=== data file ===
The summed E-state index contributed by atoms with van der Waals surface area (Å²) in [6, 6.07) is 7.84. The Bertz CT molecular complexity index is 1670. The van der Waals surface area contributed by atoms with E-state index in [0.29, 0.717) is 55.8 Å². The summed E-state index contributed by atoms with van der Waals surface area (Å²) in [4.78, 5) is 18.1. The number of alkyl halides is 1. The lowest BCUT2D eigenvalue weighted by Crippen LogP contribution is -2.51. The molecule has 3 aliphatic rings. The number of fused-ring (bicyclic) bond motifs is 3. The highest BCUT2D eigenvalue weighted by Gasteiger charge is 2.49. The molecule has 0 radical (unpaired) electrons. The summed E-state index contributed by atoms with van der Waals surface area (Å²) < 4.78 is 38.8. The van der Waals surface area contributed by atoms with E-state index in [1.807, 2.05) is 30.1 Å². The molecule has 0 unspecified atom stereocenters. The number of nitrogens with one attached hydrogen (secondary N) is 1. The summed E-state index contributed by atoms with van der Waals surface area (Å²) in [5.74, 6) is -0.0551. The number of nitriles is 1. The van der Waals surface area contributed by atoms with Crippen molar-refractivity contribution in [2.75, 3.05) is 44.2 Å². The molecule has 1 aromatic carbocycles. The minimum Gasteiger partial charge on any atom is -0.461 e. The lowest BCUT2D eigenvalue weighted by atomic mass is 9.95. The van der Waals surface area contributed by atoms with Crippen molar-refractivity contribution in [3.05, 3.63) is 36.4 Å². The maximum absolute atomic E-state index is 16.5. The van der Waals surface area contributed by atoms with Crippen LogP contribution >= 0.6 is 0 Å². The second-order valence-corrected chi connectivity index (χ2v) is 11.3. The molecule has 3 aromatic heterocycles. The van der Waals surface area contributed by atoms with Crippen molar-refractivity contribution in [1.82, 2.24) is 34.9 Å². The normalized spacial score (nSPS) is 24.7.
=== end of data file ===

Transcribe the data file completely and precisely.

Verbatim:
The summed E-state index contributed by atoms with van der Waals surface area (Å²) in [6, 6.07) is 7.84. The Bertz CT molecular complexity index is 1670. The van der Waals surface area contributed by atoms with E-state index in [0.29, 0.717) is 55.8 Å². The summed E-state index contributed by atoms with van der Waals surface area (Å²) in [4.78, 5) is 18.1. The number of alkyl halides is 1. The lowest BCUT2D eigenvalue weighted by Crippen LogP contribution is -2.51. The molecule has 3 aliphatic rings. The number of fused-ring (bicyclic) bond motifs is 3. The highest BCUT2D eigenvalue weighted by Gasteiger charge is 2.49. The molecule has 0 radical (unpaired) electrons. The summed E-state index contributed by atoms with van der Waals surface area (Å²) < 4.78 is 38.8. The van der Waals surface area contributed by atoms with E-state index in [1.807, 2.05) is 30.1 Å². The molecule has 0 unspecified atom stereocenters. The number of nitrogens with one attached hydrogen (secondary N) is 1. The summed E-state index contributed by atoms with van der Waals surface area (Å²) in [5.74, 6) is -0.0551. The number of nitriles is 1. The van der Waals surface area contributed by atoms with Crippen molar-refractivity contribution in [2.75, 3.05) is 44.2 Å². The molecule has 1 aromatic carbocycles. The minimum Gasteiger partial charge on any atom is -0.461 e. The lowest BCUT2D eigenvalue weighted by atomic mass is 9.95. The van der Waals surface area contributed by atoms with Crippen molar-refractivity contribution in [3.05, 3.63) is 36.4 Å². The maximum absolute atomic E-state index is 16.5. The van der Waals surface area contributed by atoms with Crippen LogP contribution >= 0.6 is 0 Å². The second-order valence-corrected chi connectivity index (χ2v) is 11.3. The molecule has 3 aromatic heterocycles. The van der Waals surface area contributed by atoms with Crippen molar-refractivity contribution in [1.82, 2.24) is 34.9 Å². The normalized spacial score (nSPS) is 24.7.